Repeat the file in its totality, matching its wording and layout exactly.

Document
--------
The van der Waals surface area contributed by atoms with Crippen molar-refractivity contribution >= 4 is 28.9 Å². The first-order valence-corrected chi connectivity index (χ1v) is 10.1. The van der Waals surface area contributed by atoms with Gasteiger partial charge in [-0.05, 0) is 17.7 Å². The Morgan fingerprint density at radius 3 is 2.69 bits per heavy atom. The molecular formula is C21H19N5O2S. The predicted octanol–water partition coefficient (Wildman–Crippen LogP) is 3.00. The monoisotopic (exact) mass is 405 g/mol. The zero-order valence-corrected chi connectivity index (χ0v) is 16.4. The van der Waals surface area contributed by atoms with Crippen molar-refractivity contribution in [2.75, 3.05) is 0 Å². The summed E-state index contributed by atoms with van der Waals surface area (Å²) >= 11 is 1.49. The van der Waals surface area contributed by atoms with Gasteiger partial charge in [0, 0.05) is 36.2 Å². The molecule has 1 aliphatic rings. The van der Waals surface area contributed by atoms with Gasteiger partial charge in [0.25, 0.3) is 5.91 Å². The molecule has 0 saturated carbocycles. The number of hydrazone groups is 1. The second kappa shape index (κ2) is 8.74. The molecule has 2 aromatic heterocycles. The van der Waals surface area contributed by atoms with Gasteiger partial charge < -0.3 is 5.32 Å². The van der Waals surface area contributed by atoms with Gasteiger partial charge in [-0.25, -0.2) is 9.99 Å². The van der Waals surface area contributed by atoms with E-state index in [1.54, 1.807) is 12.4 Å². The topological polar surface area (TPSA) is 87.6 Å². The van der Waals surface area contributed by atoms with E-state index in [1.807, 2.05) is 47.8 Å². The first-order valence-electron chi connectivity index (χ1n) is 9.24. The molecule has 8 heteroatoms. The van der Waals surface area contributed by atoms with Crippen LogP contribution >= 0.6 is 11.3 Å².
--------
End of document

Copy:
The van der Waals surface area contributed by atoms with Crippen molar-refractivity contribution >= 4 is 28.9 Å². The first-order valence-corrected chi connectivity index (χ1v) is 10.1. The van der Waals surface area contributed by atoms with Gasteiger partial charge in [-0.05, 0) is 17.7 Å². The Morgan fingerprint density at radius 3 is 2.69 bits per heavy atom. The molecular formula is C21H19N5O2S. The predicted octanol–water partition coefficient (Wildman–Crippen LogP) is 3.00. The monoisotopic (exact) mass is 405 g/mol. The zero-order valence-corrected chi connectivity index (χ0v) is 16.4. The van der Waals surface area contributed by atoms with Crippen molar-refractivity contribution in [2.75, 3.05) is 0 Å². The summed E-state index contributed by atoms with van der Waals surface area (Å²) >= 11 is 1.49. The van der Waals surface area contributed by atoms with Gasteiger partial charge in [0, 0.05) is 36.2 Å². The molecule has 1 aliphatic rings. The van der Waals surface area contributed by atoms with Gasteiger partial charge in [0.25, 0.3) is 5.91 Å². The molecule has 0 saturated carbocycles. The number of hydrazone groups is 1. The second kappa shape index (κ2) is 8.74. The molecule has 2 aromatic heterocycles. The van der Waals surface area contributed by atoms with Gasteiger partial charge < -0.3 is 5.32 Å². The van der Waals surface area contributed by atoms with Gasteiger partial charge in [-0.25, -0.2) is 9.99 Å². The van der Waals surface area contributed by atoms with E-state index in [1.54, 1.807) is 12.4 Å². The topological polar surface area (TPSA) is 87.6 Å². The van der Waals surface area contributed by atoms with E-state index in [1.807, 2.05) is 47.8 Å². The first-order valence-electron chi connectivity index (χ1n) is 9.24. The molecule has 8 heteroatoms. The van der Waals surface area contributed by atoms with Crippen LogP contribution >= 0.6 is 11.3 Å².